Women’s Combined Run 2 Stream Live Here 1:00a.m. EST / 10:00p.m. PST

Curling

It’s a massive Canada-USA double-header tonight. After the two countries battle it out for the gold in the women’s hockey tournament, they meet again in the semifinals of men’s curling.

The USA have been fantastic ever since they fell to 2-4 in group play, posting big wins over Switzerland, Great Britain, and their semifinal opponents. Confidence for this team has to be sky high, and they must certainly feel that they’ve got nothing to lose. Canada, since starting 5-0, have lost three of four.

Men’s Tournament

Semifinal 1 SWE vs. GBR/SUI Stream Live Here 6:05 a.m. EST / 3:05a.m. PST

Semifinal 2 USA vs. CAN Stream Live Here 6:05 a.m. EST / 3:05a.m. PST

Nordic Combined 

The Germans swept the large hill in the individual competition earlier this week, and should be heavy favorites to dominate the competition again in the team event. If Norway can have a better performance on the ski jump tonight, then they could challenge Germany for the top spot.

Team Large Hill Ski Jump Stream Live Here 2:30a.m. EST / 11:30p.m. PST

Short Track

It’s the hottest ticket in town, and the South Korean crowd is sure to be buzzing with several of their athletes in contention for gold. Cho Minjeong and Shim Sukhee have looked particularly strong in the women’s 1000m.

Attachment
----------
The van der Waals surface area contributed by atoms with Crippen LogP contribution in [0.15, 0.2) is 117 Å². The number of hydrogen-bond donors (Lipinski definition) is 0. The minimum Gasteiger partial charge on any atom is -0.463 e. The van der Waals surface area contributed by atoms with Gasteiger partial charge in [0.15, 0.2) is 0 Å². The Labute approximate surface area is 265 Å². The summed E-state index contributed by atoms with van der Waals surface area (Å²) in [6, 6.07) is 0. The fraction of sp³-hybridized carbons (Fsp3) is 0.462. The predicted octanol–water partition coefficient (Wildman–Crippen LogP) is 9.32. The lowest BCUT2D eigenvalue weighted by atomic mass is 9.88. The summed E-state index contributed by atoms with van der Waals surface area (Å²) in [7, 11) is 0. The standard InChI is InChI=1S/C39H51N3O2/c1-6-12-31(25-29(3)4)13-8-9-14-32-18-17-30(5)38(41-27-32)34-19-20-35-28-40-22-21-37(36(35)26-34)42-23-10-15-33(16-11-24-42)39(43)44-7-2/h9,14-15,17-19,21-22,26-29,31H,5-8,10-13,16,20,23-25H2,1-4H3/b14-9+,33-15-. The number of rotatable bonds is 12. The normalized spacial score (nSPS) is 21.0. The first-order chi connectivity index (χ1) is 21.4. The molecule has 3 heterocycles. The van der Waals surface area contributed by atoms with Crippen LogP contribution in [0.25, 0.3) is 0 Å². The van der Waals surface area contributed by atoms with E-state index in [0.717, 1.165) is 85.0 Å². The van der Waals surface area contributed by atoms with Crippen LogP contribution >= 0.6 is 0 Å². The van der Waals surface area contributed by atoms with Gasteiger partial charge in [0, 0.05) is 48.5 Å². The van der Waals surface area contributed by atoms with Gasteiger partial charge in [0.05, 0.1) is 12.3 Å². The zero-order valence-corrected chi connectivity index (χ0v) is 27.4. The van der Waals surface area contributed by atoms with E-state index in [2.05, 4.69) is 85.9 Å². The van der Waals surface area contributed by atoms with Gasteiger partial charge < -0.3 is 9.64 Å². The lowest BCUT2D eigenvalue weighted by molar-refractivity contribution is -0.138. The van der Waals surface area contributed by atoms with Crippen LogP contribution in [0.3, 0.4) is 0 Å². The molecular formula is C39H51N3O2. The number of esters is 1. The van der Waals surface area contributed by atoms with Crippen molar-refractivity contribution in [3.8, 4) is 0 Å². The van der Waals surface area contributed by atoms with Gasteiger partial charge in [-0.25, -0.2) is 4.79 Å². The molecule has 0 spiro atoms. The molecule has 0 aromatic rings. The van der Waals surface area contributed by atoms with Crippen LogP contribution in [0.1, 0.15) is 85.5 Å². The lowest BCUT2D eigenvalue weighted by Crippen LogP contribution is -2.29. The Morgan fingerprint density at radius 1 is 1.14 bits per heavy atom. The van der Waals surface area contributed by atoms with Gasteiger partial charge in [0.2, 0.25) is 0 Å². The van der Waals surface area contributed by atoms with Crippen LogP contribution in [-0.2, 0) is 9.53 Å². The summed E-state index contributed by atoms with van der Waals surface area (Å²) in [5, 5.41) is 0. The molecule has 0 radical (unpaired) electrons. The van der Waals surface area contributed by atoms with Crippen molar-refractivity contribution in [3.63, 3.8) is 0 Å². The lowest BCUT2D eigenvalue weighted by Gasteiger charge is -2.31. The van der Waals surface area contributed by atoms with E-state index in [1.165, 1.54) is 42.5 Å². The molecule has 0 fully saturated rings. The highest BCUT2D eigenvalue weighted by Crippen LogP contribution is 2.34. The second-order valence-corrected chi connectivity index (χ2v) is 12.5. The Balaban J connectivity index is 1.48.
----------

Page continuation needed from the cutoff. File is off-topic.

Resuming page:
Seo Yira is leading the charge in the men’s 500m, but he’s in a tough quarterfinal group featuring 1000m champion Samuel Girard.

Men’s 500m Stream Live Here 5:00a.m. EST / 2:00a.m. PST

Men’s 5000m Relay Stream Live Here 5:00a.m. EST / 2:00a.m. PST

Women’s 1000m Stream Live Here 5:00a.m. EST / 2:00a.m. PST

Biathlon 

Germany, France, and Sweden lead the first line in the women’s relay. Vanessa Hinz and Laura Dahlmeier put Germany in front during the first stages of the mixed relay, and if they can shoot clear then Germany could run away with this one quickly.

Women’s 4x6km Relay Stream Live Here 6:15a.m. EST / 3:15a.m. PST

Hilary Knight: Heavy is the crown for the selfie queen

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Following three-time Olympian Hilary Knight on social media means pictures. Specifically, selfies.

Lots and lots of selfies.

The forward easily qualifies as the selfie queen of the U.S. women’s Olympic hockey team. But it’s not because the 5-foot-11 Knight doesn’t try to share the photo duties documenting these Olympic moments with her teammates.

“I always ask someone else to do it, and they’re like, ‘No, no you just do it,'” Knight said with a laugh. “Just because of my arms. I have the angle or something figured out.

Knight stayed busy the night of the opening ceremonies at the Pyeongchang Games.

She’s also been documenting life in the athletes’ village.

Knight says she startles herself when she opens up her SnapChat app and finds it on selfie mode.

“I’m like, ‘Oh my gosh, what’s going on there?” she said. “But I feel badly for posting all the selfies. At the same time, we’re trying to capture all these memories we have together because they’re something special.”